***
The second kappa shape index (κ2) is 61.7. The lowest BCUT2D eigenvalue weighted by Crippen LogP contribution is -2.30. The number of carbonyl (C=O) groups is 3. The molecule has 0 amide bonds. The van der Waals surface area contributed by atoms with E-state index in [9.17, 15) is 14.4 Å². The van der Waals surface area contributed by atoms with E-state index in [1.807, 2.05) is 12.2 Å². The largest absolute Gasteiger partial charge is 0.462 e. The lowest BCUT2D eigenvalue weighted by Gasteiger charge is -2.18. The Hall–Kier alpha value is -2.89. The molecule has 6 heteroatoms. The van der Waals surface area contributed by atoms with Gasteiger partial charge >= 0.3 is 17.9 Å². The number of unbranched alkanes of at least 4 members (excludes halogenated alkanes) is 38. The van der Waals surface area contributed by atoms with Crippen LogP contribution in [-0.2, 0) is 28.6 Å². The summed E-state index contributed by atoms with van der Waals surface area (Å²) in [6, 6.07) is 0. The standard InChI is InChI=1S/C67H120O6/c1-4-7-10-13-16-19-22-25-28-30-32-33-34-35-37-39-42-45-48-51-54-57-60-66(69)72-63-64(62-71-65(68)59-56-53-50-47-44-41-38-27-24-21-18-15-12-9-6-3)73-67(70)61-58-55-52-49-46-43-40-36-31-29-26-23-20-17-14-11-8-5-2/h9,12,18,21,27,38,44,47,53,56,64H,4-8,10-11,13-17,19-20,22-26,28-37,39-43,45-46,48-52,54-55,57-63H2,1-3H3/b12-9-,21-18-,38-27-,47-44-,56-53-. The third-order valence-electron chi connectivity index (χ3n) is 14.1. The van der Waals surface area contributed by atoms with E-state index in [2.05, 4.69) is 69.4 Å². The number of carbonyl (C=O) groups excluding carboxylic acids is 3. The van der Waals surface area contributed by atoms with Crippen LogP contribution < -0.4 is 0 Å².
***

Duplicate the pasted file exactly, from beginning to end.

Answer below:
The second kappa shape index (κ2) is 61.7. The lowest BCUT2D eigenvalue weighted by Crippen LogP contribution is -2.30. The number of carbonyl (C=O) groups is 3. The molecule has 0 amide bonds. The van der Waals surface area contributed by atoms with E-state index in [9.17, 15) is 14.4 Å². The van der Waals surface area contributed by atoms with E-state index in [1.807, 2.05) is 12.2 Å². The largest absolute Gasteiger partial charge is 0.462 e. The lowest BCUT2D eigenvalue weighted by Gasteiger charge is -2.18. The Hall–Kier alpha value is -2.89. The molecule has 6 heteroatoms. The van der Waals surface area contributed by atoms with Gasteiger partial charge >= 0.3 is 17.9 Å². The number of unbranched alkanes of at least 4 members (excludes halogenated alkanes) is 38. The van der Waals surface area contributed by atoms with Crippen LogP contribution in [-0.2, 0) is 28.6 Å². The summed E-state index contributed by atoms with van der Waals surface area (Å²) in [6, 6.07) is 0. The standard InChI is InChI=1S/C67H120O6/c1-4-7-10-13-16-19-22-25-28-30-32-33-34-35-37-39-42-45-48-51-54-57-60-66(69)72-63-64(62-71-65(68)59-56-53-50-47-44-41-38-27-24-21-18-15-12-9-6-3)73-67(70)61-58-55-52-49-46-43-40-36-31-29-26-23-20-17-14-11-8-5-2/h9,12,18,21,27,38,44,47,53,56,64H,4-8,10-11,13-17,19-20,22-26,28-37,39-43,45-46,48-52,54-55,57-63H2,1-3H3/b12-9-,21-18-,38-27-,47-44-,56-53-. The third-order valence-electron chi connectivity index (χ3n) is 14.1. The van der Waals surface area contributed by atoms with E-state index in [2.05, 4.69) is 69.4 Å². The number of carbonyl (C=O) groups excluding carboxylic acids is 3. The van der Waals surface area contributed by atoms with Crippen LogP contribution < -0.4 is 0 Å².